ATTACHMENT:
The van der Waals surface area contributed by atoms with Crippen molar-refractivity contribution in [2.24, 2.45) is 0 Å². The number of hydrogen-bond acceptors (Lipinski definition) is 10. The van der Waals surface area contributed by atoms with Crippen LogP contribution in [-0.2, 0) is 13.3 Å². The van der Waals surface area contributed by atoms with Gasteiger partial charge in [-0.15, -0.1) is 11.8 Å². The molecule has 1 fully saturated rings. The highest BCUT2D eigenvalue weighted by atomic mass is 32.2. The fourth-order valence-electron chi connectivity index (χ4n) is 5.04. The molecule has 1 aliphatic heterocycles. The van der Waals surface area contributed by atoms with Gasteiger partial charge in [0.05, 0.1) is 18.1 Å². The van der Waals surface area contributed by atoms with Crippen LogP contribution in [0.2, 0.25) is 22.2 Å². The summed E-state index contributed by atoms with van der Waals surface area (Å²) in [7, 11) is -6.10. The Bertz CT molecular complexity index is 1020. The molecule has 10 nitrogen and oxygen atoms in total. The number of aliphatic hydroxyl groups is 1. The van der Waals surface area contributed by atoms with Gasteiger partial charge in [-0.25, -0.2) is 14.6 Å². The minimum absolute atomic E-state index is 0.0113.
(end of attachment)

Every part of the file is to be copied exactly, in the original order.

The van der Waals surface area contributed by atoms with Crippen molar-refractivity contribution in [2.24, 2.45) is 0 Å². The number of hydrogen-bond acceptors (Lipinski definition) is 10. The van der Waals surface area contributed by atoms with Crippen LogP contribution in [-0.2, 0) is 13.3 Å². The van der Waals surface area contributed by atoms with Gasteiger partial charge in [-0.15, -0.1) is 11.8 Å². The molecule has 1 fully saturated rings. The highest BCUT2D eigenvalue weighted by atomic mass is 32.2. The fourth-order valence-electron chi connectivity index (χ4n) is 5.04. The molecule has 1 aliphatic heterocycles. The van der Waals surface area contributed by atoms with Gasteiger partial charge in [0.05, 0.1) is 18.1 Å². The van der Waals surface area contributed by atoms with Crippen LogP contribution in [0.2, 0.25) is 22.2 Å². The summed E-state index contributed by atoms with van der Waals surface area (Å²) in [7, 11) is -6.10. The Bertz CT molecular complexity index is 1020. The molecule has 10 nitrogen and oxygen atoms in total. The number of aliphatic hydroxyl groups is 1. The van der Waals surface area contributed by atoms with Gasteiger partial charge in [-0.25, -0.2) is 14.6 Å². The minimum absolute atomic E-state index is 0.0113.